After a car accident, injured motorists need immediate medical treatment.
Broken bones, burns, cuts, and brain injuries require prompt medical intervention so that motorists can make a speedy recovery.
Unsurprisingly, people do not wait for a settlement before getting medical treatment.
Instead, they use their health insurance to cover the costs of care.
If you are on Medicare, you might wonder whether Medicare will pay for your medical treatment.
The good news is that both Medicare and Medicaid pay for car accident injuries. However, they will expect reimbursement—meaning you might need to turn around and write a check to them.
Report Your Case to Medicare
Even if you choose not to pursue a personal injury claim, you need to report your accident to Medicare. Medicare requires that you reimburse them for any money spent to treat your injuries.
Some people wrongly think they can simply choose not to report. However, Medicare will take note of your medical treatment and see that it is for an accidental injury. If you do not report the accident, you can expect Medicare to take the initiative and contact you to ask about it. If you lie, you can get in trouble.
You should stay in contact with a Medicare Coordinator of Benefits (COB) contractor, who will monitor your case. Helpfully, your personal injury attorney can handle these communications for you, freeing you up to focus on healing and making a strong recovery.
Paying Back Medicare
The COB contractor will stay in regular contact with your attorney. Once you reach a settlement with the driver at fault for your accident, you must notify Medicare. Legally, your lawyer cannot disburse any funds to you without first providing this notification.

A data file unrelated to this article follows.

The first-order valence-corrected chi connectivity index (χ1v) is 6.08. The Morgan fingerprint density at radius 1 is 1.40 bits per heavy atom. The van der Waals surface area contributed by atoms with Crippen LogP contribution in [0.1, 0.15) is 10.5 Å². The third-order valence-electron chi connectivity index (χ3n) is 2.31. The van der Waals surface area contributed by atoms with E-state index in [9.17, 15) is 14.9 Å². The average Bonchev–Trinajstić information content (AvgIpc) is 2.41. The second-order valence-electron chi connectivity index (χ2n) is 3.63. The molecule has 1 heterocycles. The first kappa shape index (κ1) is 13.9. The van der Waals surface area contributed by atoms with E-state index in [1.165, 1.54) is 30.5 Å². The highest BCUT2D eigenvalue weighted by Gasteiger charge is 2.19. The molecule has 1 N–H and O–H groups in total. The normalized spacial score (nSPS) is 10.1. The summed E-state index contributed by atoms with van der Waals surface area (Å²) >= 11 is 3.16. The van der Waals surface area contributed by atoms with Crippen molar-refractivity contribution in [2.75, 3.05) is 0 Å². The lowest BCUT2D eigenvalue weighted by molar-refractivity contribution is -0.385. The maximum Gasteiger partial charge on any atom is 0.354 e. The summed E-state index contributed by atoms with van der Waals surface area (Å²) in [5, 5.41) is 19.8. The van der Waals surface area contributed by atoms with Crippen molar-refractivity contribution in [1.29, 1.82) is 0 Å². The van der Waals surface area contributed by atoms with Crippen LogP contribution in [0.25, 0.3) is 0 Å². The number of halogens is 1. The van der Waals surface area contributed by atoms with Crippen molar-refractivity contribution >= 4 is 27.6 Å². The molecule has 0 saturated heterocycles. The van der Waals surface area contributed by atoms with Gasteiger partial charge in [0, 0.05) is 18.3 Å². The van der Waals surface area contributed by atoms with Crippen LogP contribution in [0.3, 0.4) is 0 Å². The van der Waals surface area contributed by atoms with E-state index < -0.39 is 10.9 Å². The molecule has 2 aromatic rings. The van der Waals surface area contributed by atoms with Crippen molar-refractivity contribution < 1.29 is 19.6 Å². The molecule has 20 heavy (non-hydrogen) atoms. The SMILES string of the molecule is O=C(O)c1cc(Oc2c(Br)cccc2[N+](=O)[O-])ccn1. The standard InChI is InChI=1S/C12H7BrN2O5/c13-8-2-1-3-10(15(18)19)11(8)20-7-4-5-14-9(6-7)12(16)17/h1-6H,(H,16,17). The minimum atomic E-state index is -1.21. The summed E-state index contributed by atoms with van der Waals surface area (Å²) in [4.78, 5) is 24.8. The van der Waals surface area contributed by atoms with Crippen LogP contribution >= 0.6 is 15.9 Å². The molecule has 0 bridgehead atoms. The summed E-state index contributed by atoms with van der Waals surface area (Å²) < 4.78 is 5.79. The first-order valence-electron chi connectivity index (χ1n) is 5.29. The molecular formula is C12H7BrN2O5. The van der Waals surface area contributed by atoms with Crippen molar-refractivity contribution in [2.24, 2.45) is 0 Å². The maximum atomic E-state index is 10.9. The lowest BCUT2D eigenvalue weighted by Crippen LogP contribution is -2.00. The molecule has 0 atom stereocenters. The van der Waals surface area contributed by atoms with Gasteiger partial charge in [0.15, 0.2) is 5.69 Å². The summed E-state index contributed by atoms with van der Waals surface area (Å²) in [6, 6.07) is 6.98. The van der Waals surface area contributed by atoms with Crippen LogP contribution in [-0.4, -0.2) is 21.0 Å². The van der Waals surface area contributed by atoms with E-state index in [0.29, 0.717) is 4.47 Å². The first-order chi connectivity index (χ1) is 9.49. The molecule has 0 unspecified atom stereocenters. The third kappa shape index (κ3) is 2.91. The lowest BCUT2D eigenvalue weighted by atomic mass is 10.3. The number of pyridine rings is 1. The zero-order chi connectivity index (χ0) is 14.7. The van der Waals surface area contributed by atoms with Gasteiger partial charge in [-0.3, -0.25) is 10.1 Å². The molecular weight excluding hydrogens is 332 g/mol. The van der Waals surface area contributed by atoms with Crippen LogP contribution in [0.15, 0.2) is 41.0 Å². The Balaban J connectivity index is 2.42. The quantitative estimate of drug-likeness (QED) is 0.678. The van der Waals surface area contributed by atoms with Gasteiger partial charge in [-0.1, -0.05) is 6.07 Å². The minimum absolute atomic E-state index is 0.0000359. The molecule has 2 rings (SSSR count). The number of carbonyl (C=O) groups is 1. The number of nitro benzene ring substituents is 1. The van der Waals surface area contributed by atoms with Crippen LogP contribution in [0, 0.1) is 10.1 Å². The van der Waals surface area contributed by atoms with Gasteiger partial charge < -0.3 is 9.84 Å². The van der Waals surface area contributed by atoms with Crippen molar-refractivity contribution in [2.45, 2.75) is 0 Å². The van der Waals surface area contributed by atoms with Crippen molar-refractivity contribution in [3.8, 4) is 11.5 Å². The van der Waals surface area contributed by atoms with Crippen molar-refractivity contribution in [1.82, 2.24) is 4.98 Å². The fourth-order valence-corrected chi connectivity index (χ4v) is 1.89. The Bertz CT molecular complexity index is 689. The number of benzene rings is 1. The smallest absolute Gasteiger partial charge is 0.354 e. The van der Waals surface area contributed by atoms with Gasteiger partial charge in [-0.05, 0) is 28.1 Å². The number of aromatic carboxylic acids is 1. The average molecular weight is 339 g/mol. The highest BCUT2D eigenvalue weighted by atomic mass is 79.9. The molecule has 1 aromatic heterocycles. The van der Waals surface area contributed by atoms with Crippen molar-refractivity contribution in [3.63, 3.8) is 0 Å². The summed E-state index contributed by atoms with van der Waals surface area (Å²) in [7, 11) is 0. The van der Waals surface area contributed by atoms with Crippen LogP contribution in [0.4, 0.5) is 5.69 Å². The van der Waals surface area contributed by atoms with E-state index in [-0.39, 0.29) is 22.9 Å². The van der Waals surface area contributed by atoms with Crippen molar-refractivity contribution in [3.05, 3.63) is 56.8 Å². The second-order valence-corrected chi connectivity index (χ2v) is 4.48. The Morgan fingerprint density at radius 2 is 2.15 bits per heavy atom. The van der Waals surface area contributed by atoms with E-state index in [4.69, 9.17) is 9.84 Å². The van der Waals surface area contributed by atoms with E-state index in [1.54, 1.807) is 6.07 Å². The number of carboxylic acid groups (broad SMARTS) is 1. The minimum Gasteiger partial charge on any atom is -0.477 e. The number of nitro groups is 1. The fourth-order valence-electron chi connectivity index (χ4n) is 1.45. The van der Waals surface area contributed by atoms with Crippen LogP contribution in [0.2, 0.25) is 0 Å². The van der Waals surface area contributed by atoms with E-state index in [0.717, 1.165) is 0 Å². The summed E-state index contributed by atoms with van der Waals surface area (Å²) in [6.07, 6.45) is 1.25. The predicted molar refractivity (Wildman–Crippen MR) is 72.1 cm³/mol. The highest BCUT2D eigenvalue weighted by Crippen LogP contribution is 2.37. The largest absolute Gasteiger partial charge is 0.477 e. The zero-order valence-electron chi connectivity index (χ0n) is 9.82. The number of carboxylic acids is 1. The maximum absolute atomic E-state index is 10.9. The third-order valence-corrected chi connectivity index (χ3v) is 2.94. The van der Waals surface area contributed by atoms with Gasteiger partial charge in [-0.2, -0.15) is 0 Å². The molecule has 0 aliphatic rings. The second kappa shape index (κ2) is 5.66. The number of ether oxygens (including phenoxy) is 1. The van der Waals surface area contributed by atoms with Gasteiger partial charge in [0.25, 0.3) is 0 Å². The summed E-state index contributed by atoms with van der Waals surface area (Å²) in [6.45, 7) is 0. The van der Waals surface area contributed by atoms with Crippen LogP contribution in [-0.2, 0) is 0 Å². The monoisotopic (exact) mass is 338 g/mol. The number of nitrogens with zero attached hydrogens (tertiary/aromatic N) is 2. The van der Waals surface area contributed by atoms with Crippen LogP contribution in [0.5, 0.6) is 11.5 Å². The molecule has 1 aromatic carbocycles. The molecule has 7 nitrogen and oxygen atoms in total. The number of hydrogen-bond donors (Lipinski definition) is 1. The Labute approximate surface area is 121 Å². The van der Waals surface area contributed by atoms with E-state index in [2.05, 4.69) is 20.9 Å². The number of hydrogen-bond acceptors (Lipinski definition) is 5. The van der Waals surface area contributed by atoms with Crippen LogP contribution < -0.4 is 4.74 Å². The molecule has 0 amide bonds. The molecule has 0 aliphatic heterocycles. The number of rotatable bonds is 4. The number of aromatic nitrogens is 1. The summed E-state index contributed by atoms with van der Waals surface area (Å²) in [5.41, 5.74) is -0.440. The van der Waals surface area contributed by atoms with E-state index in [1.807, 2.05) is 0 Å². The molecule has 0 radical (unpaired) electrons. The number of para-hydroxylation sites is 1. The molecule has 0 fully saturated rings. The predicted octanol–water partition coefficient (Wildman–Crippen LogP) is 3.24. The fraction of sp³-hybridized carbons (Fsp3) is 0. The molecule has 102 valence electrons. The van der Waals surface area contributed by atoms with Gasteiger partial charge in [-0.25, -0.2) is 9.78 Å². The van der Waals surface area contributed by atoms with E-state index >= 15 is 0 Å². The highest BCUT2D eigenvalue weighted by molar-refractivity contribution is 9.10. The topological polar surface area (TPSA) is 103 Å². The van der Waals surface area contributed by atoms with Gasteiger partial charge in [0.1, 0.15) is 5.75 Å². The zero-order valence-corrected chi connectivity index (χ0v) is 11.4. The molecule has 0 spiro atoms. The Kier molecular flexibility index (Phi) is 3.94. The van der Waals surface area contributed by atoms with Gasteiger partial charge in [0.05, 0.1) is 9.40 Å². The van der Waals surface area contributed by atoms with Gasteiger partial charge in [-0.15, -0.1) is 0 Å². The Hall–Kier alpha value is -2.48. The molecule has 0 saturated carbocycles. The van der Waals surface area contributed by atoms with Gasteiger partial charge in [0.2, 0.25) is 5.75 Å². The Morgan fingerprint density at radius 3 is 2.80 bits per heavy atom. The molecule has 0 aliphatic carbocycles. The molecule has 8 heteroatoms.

Of course, you can negotiate with Medicare about how much money you will pay back. Negotiation with the government is difficult, to put it mildly. Medicare typically wants 100% reimbursement for all sums it spent treating your car accident injuries. Your COB contractor should send you an itemized list of all expenses you must reimburse.
If you don’t want to pay that amount, you will need to follow the internal appeals process with Medicare. For example, you might have received treatment for a physical disability that is unrelated to the accident and don’t think you should have to reimburse Medicare for that treatment.
Medicare has a lien over your settlement until you pay back the amount of medical care they covered. A lien is a legal right to payment, so your lawyer cannot disburse your settlement to you until you reach an agreement with Medicare.
This is why you need an experienced attorney by your side. Your lawyer can speed up the process, so you can access your settlement faster. If you have a legitimate reason to appeal, then your lawyer can help with that as well.
Contact Us Today
As your car accident lawyer, Kapuza Lighty will stay in contact with Medicare so that you can receive your funds as soon as possible. Instead of contacting Medicare yourself, let us handle it.
Please contact us to schedule your free initial consultation to discuss your case.